7 Life Lessons Billy Graham Learnt From His Mother

Billy Graham and his mother, Morrow.
Billy Graham and his mother, Morrow.

“The influence of a mother upon the lives of her children cannot be measured. They know and absorb her example and attitudes when it comes to questions of honesty, temperance, kindness and industry.” —Billy Graham

Here are seven lessons Billy Graham learnt from his mother, Morrow, who passed away in 1981—37 years before her beloved son.

There Is Dignity in Hard Work

This 1919 photo of Billy Graham and his mother was the first picture taken of him. He was 6 months old.

“I was taught that laziness was one of the worst evils, and that there was dignity and honor in labor,” Billy Graham wrote in his autobiography, Just As I Am.

From an early age, he saw his mother working hard for her family, whether she was chopping wood for the stove or handling the bookkeeping for the family farm.

“My mother was a woman who worked with her hands,” Billy Graham once said.

“You know, the day I was born she picked beans all morning and I was born about four o’clock in the afternoon.

“In Proverbs it says ‘she … worketh willingly with her hands.’ During the depression years she worked out on the farm as well as keeping books and answering the phone.”

A Mother’s Prayers Are Powerful

“What a comfort it was for me to know that no matter where I was in the world, my mother was praying for me,” Billy Graham said.

From the time he was a child, his parents would pray often and earnestly for him and his siblings.

“Every time my parents prayed for their sons and daughters, they were declaring their dependence on God for the wisdom and strength and courage to stay in control of life no matter what circumstances might bring,” he wrote.

“Beyond that, they prayed for their children, that they might come into the kingdom of God.”

Morrow Coffey Graham, Billy Graham’s mother, with her children on February 28, 1971. From left to right: Jean, Melvin, Billy and Catherine.

Spend Time in God’s Word Every Day

“She and my father didn’t have much education … but my mother was a woman of God,” Billy Graham said on Mother’s Day in 2003.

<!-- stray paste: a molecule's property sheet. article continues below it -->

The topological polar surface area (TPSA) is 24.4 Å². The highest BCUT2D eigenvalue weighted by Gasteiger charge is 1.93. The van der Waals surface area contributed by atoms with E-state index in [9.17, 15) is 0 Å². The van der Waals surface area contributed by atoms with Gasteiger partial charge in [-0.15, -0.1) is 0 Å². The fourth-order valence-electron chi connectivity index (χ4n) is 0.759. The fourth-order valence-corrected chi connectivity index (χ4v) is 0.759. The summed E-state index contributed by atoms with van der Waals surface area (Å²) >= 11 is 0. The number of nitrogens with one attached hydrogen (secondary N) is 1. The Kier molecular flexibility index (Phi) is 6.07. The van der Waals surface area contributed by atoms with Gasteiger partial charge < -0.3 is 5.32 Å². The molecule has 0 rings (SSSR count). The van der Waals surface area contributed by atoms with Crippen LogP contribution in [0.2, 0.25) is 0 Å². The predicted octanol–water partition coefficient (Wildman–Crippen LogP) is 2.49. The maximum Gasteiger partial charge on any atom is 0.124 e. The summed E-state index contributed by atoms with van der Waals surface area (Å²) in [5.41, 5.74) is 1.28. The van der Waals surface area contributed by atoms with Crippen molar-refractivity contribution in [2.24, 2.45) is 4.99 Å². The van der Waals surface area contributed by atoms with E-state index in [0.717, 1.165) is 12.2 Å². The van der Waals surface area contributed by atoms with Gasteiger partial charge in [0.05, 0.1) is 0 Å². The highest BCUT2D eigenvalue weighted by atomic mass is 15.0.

Billy Graham was the oldest of four children. Here, he is pictured with his parents and siblings outside his childhood home in Charlotte in 1962.

In his autobiography Just As I Am, Mr. Graham wrote: “When [my parents] read the family Bible together in our home, they were not simply going through a pious ritual. Mother told us that they had established a family altar with daily Bible reading the very first day they were married.

“They accepted the Book as the very Word of God, seeking and getting heavenly help to keep the family together.”

He says his mother “saw to it that we gathered frequently and regularly—and not just around the dinner table or in front of the radio for favourite broadcasts. She gathered us around herself and my father to listen to Bible stories, to join in family prayers, and to share a sense of the presence of God.”

Start Reading at a Young Age

“At home, from my earliest years, Mother encouraged me in the habit of reading,” Billy Graham wrote in Just As I Am.

“The exploits of Robin Hood in Sherwood Forest entranced me. I read the whole Tom Swift series, and the Rover Boys. Among my favourite adventure reading were the Tarzan books; they came out every few months. I could hardly wait for the next one to be issued, and my mother would always buy it for me.”

His love of reading became a key part of his life. Mr. Graham read thousands of books, and he was known for reading several chapters of the Bible each day. He also wrote more than 30 books, which have helped countless people to know, love and understand God.

Marriage Is Worth Fighting For

“There had to have been tensions between Daddy and Mother, from time to time, that we children were not supposed to see,” Billy Graham wrote in his autobiography. But he never heard his parents use a word of profanity, and they always found a way to work out their disagreements.

“My mother and father (mostly my mother) could storm at each other once in a while when provoked,” he wrote, “but they weathered every tempest and sailed on, together.”

Even the Best Parents Make Mistakes

Billy Graham and his siblings grew up in a Christian home, but their parents weren’t perfect. Like all parents, they made mistakes. One such mistake was a dangerous one that happened when Billy was a child.

Billy Graham’s mother, Morrow Coffey Graham.

“Once when I was sick, Mother thought she was giving me cough medicine, but she gave me iodine instead,” he wrote in Just As I Am. A quick phone call to his aunt led his mother to give him some thick cream from the family dairy farm in order to counteract the iodine. He said it was a narrow brush with death.

Finish Well

“Although the testimony of my mother’s life helped mold me and taught me how to live, the testimony of her last years and her death gave me insight into how to die,” Billy Graham wrote.

In her later years, when her health declined and her husband had passed away, Morrow Graham made a point of praying and listening to Scripture every morning.

“On Aug. 14, 1981, she quietly left this earth in her sleep and entered Heaven,” Billy Graham wrote.

“When word came, I wept and yet rejoiced at the same time. Of all the people I have ever known, she had the greatest influence on me. I am sure one reason that the Lord has directed and safeguarded me, as well as Ruth and the children, through the years was the prayers of my mother and father.”

You, too, can have a godly influence on your children. Begin by asking Christ into your life.

Billy Graham hands his mother the first piece of cake at his 60th birthday party in Charlotte, North Carolina.




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